MELBOURNE, Australia (AP) It was only two years ago that Eugenie Bouchard made her arrival on the big stage at the Australian Open, reaching her first Grand Slam semifinal and talking confidently about how she always expected to be one of the game's stars.
Since then, the young Canadian has had a meteoric rise to the top of the rankings, followed by a dramatic decline and freak head injury - all by the age of 21.
Back in Rod Laver Arena on Wednesday, Bouchard showed flashes of the game that took her to the Wimbledon final in 2014 - but also plenty of rust - as she lost in the second round to fourth-seeded Agnieszka Radwanska 6-4, 6-2.
''I felt at times my level was high, but it's just about having that consistency throughout the whole match,'' a downcast Bouchard said afterward.
Consistency is what's been lacking for the Canadian since midway through her breakout season in 2014. After reaching the semifinals at the Australian Open and French Open and then the Wimbledon final - surging to the top 5 in the rankings - Bouchard began a downward slide that hasn't really stopped.
Her troubles began shortly after losing the title match to Petra Kvitova at the All England Club. She went 9-10 the rest of 2014 and parted ways with longtime coach Nick Saviano.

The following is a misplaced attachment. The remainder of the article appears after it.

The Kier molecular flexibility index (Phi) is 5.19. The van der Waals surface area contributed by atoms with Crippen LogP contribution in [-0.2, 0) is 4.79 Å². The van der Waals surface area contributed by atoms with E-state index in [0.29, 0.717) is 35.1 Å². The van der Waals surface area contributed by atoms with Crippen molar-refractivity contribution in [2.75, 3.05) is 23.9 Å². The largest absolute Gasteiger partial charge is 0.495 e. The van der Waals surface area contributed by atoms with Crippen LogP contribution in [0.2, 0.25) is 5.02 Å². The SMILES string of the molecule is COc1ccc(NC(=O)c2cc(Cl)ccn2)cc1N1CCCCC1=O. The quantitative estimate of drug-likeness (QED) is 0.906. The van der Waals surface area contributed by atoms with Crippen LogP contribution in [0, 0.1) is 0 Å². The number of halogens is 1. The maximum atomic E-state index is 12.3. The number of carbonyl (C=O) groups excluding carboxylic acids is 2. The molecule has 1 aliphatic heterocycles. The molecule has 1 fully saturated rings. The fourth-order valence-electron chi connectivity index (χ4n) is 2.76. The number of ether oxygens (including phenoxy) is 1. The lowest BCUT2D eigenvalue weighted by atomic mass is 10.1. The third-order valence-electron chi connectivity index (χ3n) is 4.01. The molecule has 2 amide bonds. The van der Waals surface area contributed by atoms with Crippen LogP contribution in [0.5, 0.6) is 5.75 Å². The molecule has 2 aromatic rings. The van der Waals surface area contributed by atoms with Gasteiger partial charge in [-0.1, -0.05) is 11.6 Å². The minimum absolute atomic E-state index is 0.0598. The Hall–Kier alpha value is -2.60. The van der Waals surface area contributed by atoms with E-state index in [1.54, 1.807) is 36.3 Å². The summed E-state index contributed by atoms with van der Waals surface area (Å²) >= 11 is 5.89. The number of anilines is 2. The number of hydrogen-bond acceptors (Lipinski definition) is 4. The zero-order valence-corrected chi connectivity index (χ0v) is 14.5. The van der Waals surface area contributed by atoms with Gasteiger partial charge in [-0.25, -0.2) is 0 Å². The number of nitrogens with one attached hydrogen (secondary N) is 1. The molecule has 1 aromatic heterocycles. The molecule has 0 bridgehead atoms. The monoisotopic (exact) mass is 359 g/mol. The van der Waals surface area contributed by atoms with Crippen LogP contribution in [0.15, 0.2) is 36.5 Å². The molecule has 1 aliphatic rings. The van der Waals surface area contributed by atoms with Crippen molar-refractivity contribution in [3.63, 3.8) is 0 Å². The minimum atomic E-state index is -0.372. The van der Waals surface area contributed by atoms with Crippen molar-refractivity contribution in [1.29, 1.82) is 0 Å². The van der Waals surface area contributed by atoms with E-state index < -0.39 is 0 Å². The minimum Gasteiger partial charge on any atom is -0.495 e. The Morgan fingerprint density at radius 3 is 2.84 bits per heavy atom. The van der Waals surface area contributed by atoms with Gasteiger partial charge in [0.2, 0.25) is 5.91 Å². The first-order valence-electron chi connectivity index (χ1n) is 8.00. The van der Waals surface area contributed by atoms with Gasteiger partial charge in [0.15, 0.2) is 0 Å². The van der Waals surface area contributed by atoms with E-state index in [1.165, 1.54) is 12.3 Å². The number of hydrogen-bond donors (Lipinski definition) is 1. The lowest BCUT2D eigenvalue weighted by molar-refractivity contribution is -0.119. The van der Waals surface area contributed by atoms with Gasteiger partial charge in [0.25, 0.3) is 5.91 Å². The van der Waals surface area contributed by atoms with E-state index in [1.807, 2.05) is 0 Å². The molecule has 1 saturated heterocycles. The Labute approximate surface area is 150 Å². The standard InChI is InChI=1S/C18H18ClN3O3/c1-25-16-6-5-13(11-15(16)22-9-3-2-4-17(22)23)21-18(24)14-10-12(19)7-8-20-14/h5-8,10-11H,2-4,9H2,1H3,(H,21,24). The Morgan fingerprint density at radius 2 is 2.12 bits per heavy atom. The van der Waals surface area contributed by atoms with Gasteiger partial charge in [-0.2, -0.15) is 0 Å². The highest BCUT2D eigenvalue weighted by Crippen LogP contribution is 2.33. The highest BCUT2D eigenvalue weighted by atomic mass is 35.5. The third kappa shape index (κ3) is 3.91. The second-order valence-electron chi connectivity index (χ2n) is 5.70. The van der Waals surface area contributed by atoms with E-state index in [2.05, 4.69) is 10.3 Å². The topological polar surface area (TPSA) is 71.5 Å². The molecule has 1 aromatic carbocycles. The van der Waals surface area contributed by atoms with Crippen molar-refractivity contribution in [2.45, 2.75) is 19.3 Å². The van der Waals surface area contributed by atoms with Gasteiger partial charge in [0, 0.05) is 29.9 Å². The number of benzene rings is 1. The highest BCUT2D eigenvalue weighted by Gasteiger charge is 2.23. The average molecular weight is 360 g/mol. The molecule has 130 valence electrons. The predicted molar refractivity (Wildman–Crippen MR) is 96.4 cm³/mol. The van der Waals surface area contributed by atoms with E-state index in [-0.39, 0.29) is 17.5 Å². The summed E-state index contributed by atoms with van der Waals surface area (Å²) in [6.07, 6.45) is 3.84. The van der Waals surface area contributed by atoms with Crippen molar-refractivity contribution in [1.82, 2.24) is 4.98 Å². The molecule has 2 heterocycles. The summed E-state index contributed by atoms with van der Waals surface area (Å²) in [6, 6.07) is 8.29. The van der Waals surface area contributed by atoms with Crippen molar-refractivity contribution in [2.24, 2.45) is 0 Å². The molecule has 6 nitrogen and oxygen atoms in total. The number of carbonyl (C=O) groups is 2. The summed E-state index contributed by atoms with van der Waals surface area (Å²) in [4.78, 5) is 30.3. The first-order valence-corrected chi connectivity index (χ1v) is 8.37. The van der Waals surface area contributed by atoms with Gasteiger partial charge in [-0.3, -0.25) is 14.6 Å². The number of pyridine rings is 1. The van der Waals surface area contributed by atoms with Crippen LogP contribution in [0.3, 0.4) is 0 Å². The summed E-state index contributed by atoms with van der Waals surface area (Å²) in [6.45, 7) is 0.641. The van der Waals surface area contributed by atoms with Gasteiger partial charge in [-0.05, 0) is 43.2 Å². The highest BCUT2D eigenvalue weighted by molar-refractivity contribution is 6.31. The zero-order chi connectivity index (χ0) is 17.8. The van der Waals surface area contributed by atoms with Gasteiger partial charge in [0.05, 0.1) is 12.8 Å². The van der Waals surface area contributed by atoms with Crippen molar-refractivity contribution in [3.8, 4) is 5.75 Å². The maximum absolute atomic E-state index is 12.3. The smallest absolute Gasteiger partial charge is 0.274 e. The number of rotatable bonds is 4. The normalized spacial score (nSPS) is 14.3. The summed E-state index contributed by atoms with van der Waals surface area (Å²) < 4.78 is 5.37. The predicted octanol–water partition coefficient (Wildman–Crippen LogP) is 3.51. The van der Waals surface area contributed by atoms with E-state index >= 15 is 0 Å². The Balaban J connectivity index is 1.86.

Then came a tumultuous 2015 season in which she won only three matches from March to August and split with another coach, Sam Sumyk. She seemed to turn a corner by stringing together three wins at the U.S. Open, but slipped in the locker room and slammed her head on the floor, causing a concussion and forcing her to withdraw. She later filed a lawsuit against the U.S. Tennis Association.
Now fully recovered from the fall, Bouchard came to Australia hoping for a fresh start. She made the final at last week's Hobart International.
''I was able to come over here and play three weeks in a row and that's a victory for me no matter what the results are,'' she said.
Against Radwanska, Bouchard also looked sharp at times, driving powerful groundstrokes down the line the speedy Pole couldn't touch. She broke Radwanska to go up 4-2 in the first set but then made three straight errors in the next game to give the advantage right back.
Bouchard had 25 winners - nearly three times as many as Radwanska - but also 37 unforced errors.
''Against a great player like her, you can't ever back off or give her a chance to breathe,'' she said. ''I have to remember that's how it goes in tennis.''
It's now been nearly a year and a half since Bouchard's last top-20 win, but she's no longer expecting to an immediate return to the top.
''I've missed out, I feel, so much so I kind of almost want to play catch-up in terms of matches,'' she said. ''No matter what happens, if I lose every match, I'm happy to be doing what I love.''